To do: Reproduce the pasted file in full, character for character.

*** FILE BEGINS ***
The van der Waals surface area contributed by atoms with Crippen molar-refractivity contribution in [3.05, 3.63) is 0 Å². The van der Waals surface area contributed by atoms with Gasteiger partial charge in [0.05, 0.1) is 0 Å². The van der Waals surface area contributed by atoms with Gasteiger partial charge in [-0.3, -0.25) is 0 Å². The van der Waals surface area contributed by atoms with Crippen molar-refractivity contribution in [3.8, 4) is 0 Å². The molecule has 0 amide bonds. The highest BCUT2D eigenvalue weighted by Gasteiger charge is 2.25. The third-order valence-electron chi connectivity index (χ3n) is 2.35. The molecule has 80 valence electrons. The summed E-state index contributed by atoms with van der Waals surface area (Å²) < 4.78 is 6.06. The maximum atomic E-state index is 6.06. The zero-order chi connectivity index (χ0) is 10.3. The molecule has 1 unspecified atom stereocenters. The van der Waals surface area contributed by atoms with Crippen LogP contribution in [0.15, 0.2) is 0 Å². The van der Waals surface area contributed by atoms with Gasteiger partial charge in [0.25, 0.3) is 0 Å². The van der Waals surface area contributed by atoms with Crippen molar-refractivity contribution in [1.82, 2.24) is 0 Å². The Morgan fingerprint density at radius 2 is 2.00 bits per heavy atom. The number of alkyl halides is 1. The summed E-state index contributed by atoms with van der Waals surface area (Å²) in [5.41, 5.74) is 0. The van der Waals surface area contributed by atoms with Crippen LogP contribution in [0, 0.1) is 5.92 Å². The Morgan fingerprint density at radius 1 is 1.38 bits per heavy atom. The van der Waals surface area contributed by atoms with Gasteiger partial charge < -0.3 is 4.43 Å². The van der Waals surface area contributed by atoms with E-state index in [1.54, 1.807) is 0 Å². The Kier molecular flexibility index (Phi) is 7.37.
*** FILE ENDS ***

The van der Waals surface area contributed by atoms with Crippen molar-refractivity contribution in [3.05, 3.63) is 0 Å². The van der Waals surface area contributed by atoms with Gasteiger partial charge in [0.05, 0.1) is 0 Å². The van der Waals surface area contributed by atoms with Gasteiger partial charge in [-0.3, -0.25) is 0 Å². The van der Waals surface area contributed by atoms with Crippen molar-refractivity contribution in [3.8, 4) is 0 Å². The molecule has 0 amide bonds. The highest BCUT2D eigenvalue weighted by Gasteiger charge is 2.25. The third-order valence-electron chi connectivity index (χ3n) is 2.35. The molecule has 80 valence electrons. The summed E-state index contributed by atoms with van der Waals surface area (Å²) < 4.78 is 6.06. The maximum atomic E-state index is 6.06. The zero-order chi connectivity index (χ0) is 10.3. The molecule has 1 unspecified atom stereocenters. The van der Waals surface area contributed by atoms with Crippen LogP contribution in [0.15, 0.2) is 0 Å². The van der Waals surface area contributed by atoms with Gasteiger partial charge in [0.25, 0.3) is 0 Å². The van der Waals surface area contributed by atoms with Crippen molar-refractivity contribution in [1.82, 2.24) is 0 Å². The Morgan fingerprint density at radius 2 is 2.00 bits per heavy atom. The number of alkyl halides is 1. The summed E-state index contributed by atoms with van der Waals surface area (Å²) in [5.41, 5.74) is 0. The van der Waals surface area contributed by atoms with Crippen LogP contribution in [0, 0.1) is 5.92 Å². The Morgan fingerprint density at radius 1 is 1.38 bits per heavy atom. The van der Waals surface area contributed by atoms with Gasteiger partial charge < -0.3 is 4.43 Å². The van der Waals surface area contributed by atoms with E-state index in [1.54, 1.807) is 0 Å². The Kier molecular flexibility index (Phi) is 7.37.